Estate

Memphis Proposes Incentives to Keep Graceland

Memphis has proposed incentives to keep Graceland in town after news that the home might be moved to another location, Slate.com reports. Though city officials asked said there were no plans to move one of the world’s most famous properties, a Wall Street Journal article on Sunday detailed considerations by the the Presley estate and corporation that runs Graceland to move the house to Nashville, Japan, China, or wherever else has the highest bidder. To keep Graceland around, Memphis will to give it a bigger cut of city and county property and sales tax revenues for an expansion project and feature between $194 million and $269 million in reduced taxes for stakeholders. This is not the first spat between the parties, with the conglomerate suing the city three times regarding construction of an arena on the property that would be funded by taxpayers.

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Tom Petty's Estate in a Free Fall

The widow of Tom Petty and two of his daughters from a previous marriage are ensnared in a battle over the late rocker’s estate, the Los Angeles Times reports. Trustee Dana Petty claims that the daughters are making it difficult to carry out important decisions, requesting the court to appoint a manager tasked with oversight of the estate and require a consensus be made between all parties regarding consequential business. One of the daughters, Adria Petty, has filed her own petition regarding the widow’s failure to incorporate the musician’s “artistic properties” into an LLC that, according to the will, would be divided between the three women. Court documents also allude to solo music recorded by Petty 25 years ago, the release of which has been stymied because of the feud.

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Estate Planning & Probate Forum Packs the House

The TBA Estate Planning & Probate Section presented its annual forum to a packed house at the Embassy Suites in Franklin on Feb. 22. Through the dedication of the section and top-notch programming, this event has become a staple for not only estate planning and probate practitioners, but lawyers of associated practices as well. Thanks to the TBA Estate Planning & Probate Executive Council members for their time and assistance with another remarkable forum. Stay tuned for more exciting events to come from this section, including the second annual Topgolf: Estate Planning Tee-Off on June 19.
 
OFFICERS
Michael Goode, Section Chair, Lewis Thomason, Nashville
Newman Bankston, Vice-Chair, Egerton, McAfee, Armistead & Davis, Knoxville
Jennifer Exum, Immediate Past Chair, Bahner & Stophel, Chattanooga
 
MIDDLE TENNESSEE DELEGATES
David Parsons, Attorney at Law, Nashville
Jeff Carson, Diversified Trust, Nashville
J. Barry, Elder Law of Middle Tennessee, Lebanon
Paul Hayes, Howard Mobley Hayes & Gontarek, Nashville
 
WEST TENNESSEE DELEGATES
Chris Coats, Baker, Donelson, Bearman, Caldwell & Berkowitz, Memphis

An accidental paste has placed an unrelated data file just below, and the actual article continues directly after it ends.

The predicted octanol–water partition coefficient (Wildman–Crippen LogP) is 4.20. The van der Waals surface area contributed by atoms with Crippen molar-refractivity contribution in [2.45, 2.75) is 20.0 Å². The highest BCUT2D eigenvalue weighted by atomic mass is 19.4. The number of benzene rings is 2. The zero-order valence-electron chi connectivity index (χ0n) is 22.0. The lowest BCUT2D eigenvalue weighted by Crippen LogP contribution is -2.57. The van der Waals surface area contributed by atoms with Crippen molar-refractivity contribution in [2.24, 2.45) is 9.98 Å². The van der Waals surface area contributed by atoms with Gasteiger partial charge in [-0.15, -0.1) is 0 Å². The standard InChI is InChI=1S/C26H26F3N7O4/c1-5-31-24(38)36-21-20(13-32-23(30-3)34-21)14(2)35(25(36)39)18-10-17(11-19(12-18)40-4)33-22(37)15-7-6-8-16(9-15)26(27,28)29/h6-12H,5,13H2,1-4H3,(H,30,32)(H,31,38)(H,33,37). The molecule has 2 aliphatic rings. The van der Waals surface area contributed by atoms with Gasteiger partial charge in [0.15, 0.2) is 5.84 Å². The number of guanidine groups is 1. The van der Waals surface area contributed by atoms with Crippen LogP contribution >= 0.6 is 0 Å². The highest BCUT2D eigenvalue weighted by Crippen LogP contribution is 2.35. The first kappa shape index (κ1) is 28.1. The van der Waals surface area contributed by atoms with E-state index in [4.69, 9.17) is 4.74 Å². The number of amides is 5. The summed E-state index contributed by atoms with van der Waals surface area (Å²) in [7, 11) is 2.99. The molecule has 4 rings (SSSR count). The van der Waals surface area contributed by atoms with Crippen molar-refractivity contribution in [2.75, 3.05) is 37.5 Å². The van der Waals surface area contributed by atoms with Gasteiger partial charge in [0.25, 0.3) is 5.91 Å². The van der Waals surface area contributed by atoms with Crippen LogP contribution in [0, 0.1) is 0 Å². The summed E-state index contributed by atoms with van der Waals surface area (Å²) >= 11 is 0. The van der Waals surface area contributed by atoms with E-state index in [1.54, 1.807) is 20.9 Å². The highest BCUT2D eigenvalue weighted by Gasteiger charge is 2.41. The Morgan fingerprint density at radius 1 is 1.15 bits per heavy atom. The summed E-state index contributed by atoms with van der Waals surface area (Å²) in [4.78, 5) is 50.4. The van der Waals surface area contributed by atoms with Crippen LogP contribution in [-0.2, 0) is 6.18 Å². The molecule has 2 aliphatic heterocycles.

EAST TENNESSEE DELEGATES
Angelia Nystrom, University of Tennessee Foundation, Knoxville
Donald Farinato, Hodges, Doughty & Carson, Knoxville
John Billings, TCV Wealth Management, Knoxville
Victoria Tillman, McKinney & Tillman, Knoxville
 
 
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Actor Luke Perry's Estate in Good Order

Tennessee resident and 90201 actor Luke Perry, who died on March 4 after suffering a stroke, bucked the recent trend of celebrities’ who do not leave a will, Forbes reports. Perry reportedly created a will in 2015, after doctors discovered precancerous growths in a colonoscopy, leaving everything in his estimated $10 million estate to his three children. The news magazine highlights that Perry likely had an Advance Care Directive, otherwise, the decision of his family to terminate life support would have been a public battle in probate court. Perry was laid to rest on March 11 and buried just outside of his farm in Dickson County.

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Several Organizations Fight Tennessee Family Over Estate

A Tennessee family‘s estate that has been passed down through six generations has become part of a heated battle between the family and several non-profit organizations, the Tennessean reports. The last heir, Barry Blackburn Sr., died unexpectedly in 2014, with his will specifying that properties be held in a lifetime trust for his son, then passed along to that son’s children. The will also includes a provision that should Blackburn Sr.’s son die before him, the trust would pass to his sister's three children. A failure of beneficiary clause was included stating that if there were no surviving beneficiaries, the estate would be equally divided among Nashville Christian School, Harpeth Presbyterian Church, the University of Mississippi law school and Boykin Spaniel Rescue. Blackburn Sr.’s son, Christopher Blackburn, died the following year at 21, having no children. The nonprofits now argue that the will, read literally, bequeaths property to them since the son died after the father. A Mississippi judge last year sided with nieces and nephew involved, calling the matter a "scrivener's error," however, the organizations have appealed that decision. The properties, including working farms in Mississippi and Alabama and acres of property along Pickwick Lake, are worth millions and were given to the family by President Andrew Jackson.